The Secretary of State to the Minister in China (MacMurray)
97. Your telegram 114, March 6, 1 p.m., and telegram 37 from Tokyo to the Department, April 16, 11 a.m.
Careful consideration has been given to the situation regarding the Federal Company’s wireless contract with the Chinese Ministry of Communications. The United States Government has supported that original contract since it was signed, in its belief that the contract accorded with the policy of equality of commercial opportunity and the open door and that the Government of China preferred to have control over external radio communications independently rather than internationalization. This position has been supported by the Government of the United States when, at times, it seemed the Chinese Government itself appeared to be indifferent thereto. This Government has discouraged the American radio interests from participating in any arrangement in which internationalization of the external radio communications of China would be involved. The continued delay of the Chinese Government, and its unwillingness, apparently, to take any action to fulfill the contract made between the Ministry of Communications and the Federal Company raises the question whether the desires of the Chinese Government have been correctly understood by the Government of the United States. You are requested to explain the above to the Ministry of Foreign Affairs in Peking, provided it is feasible to do so at this time, reminding it that the United States Government has displayed patience in regard to the long delays in these negotiations which have involved for the private American interests considerable financial loss, and stating that the Government of the United States hopes that the Chinese Government will make some decision by June 30th next. You will state that the Government of the United States hopes to have been informed by the Chinese Government, by that date, that it has taken action to carry out the contract, in good faith, as proposed in the notes exchanged last October. If, by the date mentioned, the Chinese Government should fail to take such action, this Government could not avoid concluding that the Chinese Government had determined upon a modification of the position it has taken heretofore. The Government of the United States would then, while reserving all the American company’s rights conferred by its contract and reserving any claim the company may have owing to the Chinese Government’s failure to complete its contract, feels free to permit such arrangement [Page 1062] to be made by American radio interests as they may care to work out for radio communications in China with radio interests in other countries, subject to the single provision that if any arrangement is made which establishes or perpetuates any monopoly either as to the ownership or the operation of radio in China, they will not receive support from the Department of State.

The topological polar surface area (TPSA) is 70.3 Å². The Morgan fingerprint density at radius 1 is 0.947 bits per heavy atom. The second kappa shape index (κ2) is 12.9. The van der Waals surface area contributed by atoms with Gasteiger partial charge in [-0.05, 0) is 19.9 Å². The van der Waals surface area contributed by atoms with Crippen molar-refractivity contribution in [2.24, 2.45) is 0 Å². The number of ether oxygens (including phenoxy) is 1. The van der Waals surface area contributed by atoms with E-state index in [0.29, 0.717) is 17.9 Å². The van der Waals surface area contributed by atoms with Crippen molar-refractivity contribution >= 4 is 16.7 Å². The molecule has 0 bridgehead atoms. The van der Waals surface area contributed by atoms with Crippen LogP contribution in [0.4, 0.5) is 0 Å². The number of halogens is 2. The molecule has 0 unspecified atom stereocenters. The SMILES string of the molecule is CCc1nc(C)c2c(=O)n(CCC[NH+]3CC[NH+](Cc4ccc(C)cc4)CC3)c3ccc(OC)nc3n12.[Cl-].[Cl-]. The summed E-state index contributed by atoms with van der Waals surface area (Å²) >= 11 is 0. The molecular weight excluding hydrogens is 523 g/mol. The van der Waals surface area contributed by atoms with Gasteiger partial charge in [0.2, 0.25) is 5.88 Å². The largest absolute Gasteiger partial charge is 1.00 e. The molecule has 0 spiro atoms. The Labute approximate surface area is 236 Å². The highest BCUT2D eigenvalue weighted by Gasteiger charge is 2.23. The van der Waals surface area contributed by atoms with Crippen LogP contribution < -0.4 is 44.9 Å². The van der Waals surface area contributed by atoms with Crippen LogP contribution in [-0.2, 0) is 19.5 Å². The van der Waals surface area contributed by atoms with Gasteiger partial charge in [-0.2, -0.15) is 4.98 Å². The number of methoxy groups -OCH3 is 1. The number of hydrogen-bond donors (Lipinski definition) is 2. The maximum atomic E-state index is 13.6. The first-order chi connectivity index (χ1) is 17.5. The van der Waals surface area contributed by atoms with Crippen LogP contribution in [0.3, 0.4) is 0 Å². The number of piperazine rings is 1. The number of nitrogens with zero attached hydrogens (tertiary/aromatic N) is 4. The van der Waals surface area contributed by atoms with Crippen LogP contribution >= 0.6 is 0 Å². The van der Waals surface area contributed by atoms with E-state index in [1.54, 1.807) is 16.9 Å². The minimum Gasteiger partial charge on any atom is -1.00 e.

For your information: The Department has been informed by the Radio Corporation that its intention is to recall Davis, effective about June 30. Davis may be informed of the contents of this telegram.